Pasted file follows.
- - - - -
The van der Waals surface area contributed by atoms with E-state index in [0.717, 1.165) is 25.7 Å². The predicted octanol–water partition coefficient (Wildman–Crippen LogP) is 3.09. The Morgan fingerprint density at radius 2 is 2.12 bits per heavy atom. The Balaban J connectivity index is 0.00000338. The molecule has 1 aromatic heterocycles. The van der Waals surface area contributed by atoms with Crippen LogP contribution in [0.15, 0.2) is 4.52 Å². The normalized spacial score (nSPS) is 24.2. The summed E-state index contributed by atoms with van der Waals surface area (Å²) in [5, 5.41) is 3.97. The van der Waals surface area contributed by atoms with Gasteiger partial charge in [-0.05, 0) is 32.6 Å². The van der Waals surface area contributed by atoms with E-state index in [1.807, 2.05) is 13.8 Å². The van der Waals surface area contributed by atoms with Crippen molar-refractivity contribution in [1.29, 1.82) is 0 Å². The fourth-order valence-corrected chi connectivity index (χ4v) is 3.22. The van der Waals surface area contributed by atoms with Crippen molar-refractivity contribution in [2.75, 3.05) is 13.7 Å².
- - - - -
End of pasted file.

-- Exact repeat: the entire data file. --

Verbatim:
The van der Waals surface area contributed by atoms with E-state index in [0.717, 1.165) is 25.7 Å². The predicted octanol–water partition coefficient (Wildman–Crippen LogP) is 3.09. The Morgan fingerprint density at radius 2 is 2.12 bits per heavy atom. The Balaban J connectivity index is 0.00000338. The molecule has 1 aromatic heterocycles. The van der Waals surface area contributed by atoms with Crippen LogP contribution in [0.15, 0.2) is 4.52 Å². The normalized spacial score (nSPS) is 24.2. The summed E-state index contributed by atoms with van der Waals surface area (Å²) in [5, 5.41) is 3.97. The van der Waals surface area contributed by atoms with Gasteiger partial charge in [-0.05, 0) is 32.6 Å². The van der Waals surface area contributed by atoms with E-state index in [1.807, 2.05) is 13.8 Å². The van der Waals surface area contributed by atoms with Crippen molar-refractivity contribution in [1.29, 1.82) is 0 Å². The fourth-order valence-corrected chi connectivity index (χ4v) is 3.22. The van der Waals surface area contributed by atoms with Crippen molar-refractivity contribution in [2.75, 3.05) is 13.7 Å².